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The Cisplatin Total Dose and Concomitant Radiation in Locoregionally Advanced Head and Neck Cancer: Any Recent Evidence for Dose Efficacy?

  • Lindsay Carlsson
  • Scott V. Bratman
  • Lillian L. Siu
  • Anna SpreaficoEmail author
Head and Neck Cancer (L Licitra, Section Editor)
Part of the following topical collections:
  1. Topical Collection on Head and Neck Cancer

Opinion statement

Concurrent chemoradiotherapy (CRT) with high-dose (100 mg/m2), single-agent cisplatin is considered the standard of care for locoregionally advanced head and neck cancer (LAHNC). Poor compliance often due to significant treatment-related toxicities observed during CRT regimen has stimulated research efforts to examine for evidence of the optimal cumulative cisplatin dose and schedule. The findings from this systematic literature review demonstrate that there are insufficient prospective, randomized controlled data to determine the optimal total dose (and schedule) of cisplatin to administer concomitantly with radiotherapy in the treatment of LAHNC. Given the clinical challenges associated with administering concurrent CRT with single-agent high-dose cisplatin, as well as the long-term toxicities accompanying this treatment, an examination of the available literature for evidence of dose efficacy is of continued clinical interest. Moving forward, it is critical that researchers include complete descriptions of key disease and treatment variables (i.e. treatment compliance and HPV status) to inform and strengthen clinical decisions. The substantial heterogeneity of LAHNC has led to the focus of recent research efforts to risk-stratify using a combination of clinical and molecular markers (e.g. HPV status). Thus, the optimal total dose (and schedule) of cisplatin may need to be modified to reflect the specific characteristics of the individual patient subpopulations being treated. At present, CRT remains the standard of care for LAHNC, but this field is rapidly evolving. National and international clinical trials are ongoing to evaluate treatment de-intensification in favourable risk patient subsets and treatment intensification in poor-risk patient subsets, these will provide evidence-based guidance to individualize therapy with the ultimate goal of improving patient outcomes.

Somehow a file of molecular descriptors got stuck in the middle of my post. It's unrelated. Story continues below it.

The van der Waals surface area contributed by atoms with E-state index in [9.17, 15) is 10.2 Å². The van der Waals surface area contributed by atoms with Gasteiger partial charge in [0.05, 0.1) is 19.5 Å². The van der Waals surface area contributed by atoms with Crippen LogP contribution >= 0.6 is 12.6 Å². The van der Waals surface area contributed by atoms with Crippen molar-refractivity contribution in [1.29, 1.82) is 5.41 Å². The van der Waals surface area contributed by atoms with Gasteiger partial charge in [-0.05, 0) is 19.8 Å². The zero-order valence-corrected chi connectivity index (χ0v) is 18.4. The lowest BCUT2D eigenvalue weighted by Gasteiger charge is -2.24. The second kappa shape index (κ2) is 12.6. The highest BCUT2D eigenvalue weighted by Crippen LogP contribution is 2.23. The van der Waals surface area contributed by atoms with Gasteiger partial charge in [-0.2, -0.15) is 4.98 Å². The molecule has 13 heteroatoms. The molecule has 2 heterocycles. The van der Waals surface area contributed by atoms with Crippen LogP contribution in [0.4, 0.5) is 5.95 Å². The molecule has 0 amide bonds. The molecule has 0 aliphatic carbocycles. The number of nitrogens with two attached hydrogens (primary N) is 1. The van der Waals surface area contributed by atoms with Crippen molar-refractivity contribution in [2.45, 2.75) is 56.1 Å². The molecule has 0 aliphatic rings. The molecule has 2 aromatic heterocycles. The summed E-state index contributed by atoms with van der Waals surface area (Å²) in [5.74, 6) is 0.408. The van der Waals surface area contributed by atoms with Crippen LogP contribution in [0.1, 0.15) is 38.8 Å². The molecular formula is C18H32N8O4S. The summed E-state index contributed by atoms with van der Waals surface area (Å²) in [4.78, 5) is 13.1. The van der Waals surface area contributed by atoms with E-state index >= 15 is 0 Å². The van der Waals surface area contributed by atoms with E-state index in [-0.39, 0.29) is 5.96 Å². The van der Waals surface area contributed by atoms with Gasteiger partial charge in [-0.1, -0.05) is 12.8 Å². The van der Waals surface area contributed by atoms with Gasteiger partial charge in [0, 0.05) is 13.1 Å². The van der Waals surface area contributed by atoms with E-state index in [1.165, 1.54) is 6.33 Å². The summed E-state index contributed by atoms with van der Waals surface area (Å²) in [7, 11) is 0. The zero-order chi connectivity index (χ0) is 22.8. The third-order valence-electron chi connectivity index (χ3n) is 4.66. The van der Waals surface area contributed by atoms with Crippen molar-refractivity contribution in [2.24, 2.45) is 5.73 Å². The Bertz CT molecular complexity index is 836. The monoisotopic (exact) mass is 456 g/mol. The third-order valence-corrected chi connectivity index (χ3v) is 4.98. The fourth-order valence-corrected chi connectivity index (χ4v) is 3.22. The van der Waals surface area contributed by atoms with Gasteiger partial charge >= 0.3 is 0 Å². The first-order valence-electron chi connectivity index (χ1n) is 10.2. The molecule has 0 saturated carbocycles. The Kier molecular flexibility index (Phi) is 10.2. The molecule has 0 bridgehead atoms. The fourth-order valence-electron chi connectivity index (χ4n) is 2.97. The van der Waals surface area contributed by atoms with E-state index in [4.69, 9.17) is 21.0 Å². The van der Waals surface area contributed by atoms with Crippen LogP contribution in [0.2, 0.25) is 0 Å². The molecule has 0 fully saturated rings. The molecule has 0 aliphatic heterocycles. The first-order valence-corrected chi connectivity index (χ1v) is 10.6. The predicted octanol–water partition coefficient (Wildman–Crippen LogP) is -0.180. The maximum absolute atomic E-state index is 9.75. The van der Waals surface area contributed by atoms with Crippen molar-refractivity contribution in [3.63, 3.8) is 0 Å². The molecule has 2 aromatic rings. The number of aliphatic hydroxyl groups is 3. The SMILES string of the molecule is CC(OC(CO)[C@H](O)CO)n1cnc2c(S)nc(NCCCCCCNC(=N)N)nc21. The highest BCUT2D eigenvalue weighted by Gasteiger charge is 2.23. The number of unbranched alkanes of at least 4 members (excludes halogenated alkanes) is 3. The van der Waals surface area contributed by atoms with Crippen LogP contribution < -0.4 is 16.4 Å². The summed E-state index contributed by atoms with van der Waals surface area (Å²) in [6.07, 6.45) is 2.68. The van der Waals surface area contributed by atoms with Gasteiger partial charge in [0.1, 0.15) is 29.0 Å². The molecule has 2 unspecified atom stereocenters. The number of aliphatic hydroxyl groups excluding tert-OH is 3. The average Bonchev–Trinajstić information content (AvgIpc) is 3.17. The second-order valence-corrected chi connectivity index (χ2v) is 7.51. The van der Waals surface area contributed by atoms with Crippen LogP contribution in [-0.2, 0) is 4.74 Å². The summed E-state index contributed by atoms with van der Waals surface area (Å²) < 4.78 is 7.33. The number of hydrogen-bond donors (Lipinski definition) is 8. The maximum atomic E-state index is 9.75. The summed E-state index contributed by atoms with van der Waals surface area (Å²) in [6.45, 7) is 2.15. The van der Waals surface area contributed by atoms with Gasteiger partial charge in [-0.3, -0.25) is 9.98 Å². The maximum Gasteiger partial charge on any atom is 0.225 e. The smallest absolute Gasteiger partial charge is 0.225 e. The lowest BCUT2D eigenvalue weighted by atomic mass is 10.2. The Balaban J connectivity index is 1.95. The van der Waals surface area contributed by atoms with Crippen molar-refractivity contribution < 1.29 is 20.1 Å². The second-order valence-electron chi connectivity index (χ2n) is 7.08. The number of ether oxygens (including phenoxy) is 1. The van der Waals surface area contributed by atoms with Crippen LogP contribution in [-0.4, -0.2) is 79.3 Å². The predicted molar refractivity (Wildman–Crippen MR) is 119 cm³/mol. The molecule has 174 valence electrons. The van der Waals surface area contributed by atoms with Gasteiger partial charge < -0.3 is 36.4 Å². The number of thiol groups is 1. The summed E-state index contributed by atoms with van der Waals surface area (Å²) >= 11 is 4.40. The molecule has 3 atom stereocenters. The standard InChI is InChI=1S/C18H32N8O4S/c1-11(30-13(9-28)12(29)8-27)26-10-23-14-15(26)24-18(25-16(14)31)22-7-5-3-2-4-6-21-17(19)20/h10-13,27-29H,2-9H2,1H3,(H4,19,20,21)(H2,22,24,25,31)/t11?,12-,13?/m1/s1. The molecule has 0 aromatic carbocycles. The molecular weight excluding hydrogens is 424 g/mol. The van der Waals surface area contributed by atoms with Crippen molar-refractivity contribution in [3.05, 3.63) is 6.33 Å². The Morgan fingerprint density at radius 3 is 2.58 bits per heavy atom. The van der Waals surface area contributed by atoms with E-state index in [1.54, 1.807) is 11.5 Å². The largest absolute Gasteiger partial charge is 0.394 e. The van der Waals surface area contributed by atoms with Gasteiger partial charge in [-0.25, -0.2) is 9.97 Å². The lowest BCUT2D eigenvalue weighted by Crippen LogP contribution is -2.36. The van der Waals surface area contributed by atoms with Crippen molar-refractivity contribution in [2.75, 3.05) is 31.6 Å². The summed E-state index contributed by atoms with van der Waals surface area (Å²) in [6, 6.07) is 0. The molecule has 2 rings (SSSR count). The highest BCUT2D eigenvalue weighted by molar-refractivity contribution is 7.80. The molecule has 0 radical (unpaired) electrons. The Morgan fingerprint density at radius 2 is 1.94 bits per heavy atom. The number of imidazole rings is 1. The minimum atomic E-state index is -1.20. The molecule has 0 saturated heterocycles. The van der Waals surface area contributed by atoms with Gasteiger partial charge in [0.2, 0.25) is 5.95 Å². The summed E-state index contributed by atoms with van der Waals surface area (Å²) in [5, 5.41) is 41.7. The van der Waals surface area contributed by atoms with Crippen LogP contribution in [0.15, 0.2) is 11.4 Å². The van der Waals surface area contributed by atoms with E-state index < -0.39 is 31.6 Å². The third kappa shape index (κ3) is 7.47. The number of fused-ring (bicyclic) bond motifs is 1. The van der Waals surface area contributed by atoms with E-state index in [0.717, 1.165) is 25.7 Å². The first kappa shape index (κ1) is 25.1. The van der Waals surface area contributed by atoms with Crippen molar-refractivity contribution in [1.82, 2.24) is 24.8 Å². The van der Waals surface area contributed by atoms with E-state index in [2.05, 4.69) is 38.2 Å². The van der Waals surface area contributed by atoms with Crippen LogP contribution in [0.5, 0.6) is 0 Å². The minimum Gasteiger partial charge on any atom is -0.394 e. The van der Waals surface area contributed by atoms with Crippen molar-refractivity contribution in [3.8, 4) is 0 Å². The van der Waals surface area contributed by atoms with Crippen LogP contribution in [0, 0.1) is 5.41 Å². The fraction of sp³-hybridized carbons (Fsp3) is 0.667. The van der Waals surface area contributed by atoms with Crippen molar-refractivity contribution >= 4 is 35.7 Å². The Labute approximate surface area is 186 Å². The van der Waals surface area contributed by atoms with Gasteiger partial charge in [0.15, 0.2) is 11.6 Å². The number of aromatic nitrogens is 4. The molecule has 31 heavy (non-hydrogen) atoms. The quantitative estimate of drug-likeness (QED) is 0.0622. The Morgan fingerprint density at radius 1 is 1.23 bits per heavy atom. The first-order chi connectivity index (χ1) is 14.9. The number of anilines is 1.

Keywords

Cisplatin Chemoradiotherapy Locoregionally advanced head and neck cancer 

Notes

Compliance with Ethical Standards

Conflict of Interest

The authors declare that they have no conflict of interest.

Human and Animal Rights and Informed Consent

This article does not contain any studies with human or animal subjects performed by any of the authors.

References and Recommended Reading

Papers of particular interest, published recently, have been highlighted as: • Of importance •• Of major importance

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Copyright information

© Springer Science+Business Media New York 2017

Authors and Affiliations

  • Lindsay Carlsson
    • 1
  • Scott V. Bratman
    • 2
  • Lillian L. Siu
    • 1
  • Anna Spreafico
    • 1
    Email author
  1. 1.Division of Medical Oncology and Hematology, Drug Development Program, Princess Margaret Cancer Centre, University Health NetworkUniversity of TorontoTorontoCanada
  2. 2.Department of Radiation Oncology, Princess Margaret Cancer Centre, University Health NetworkUniversity of TorontoTorontoCanada

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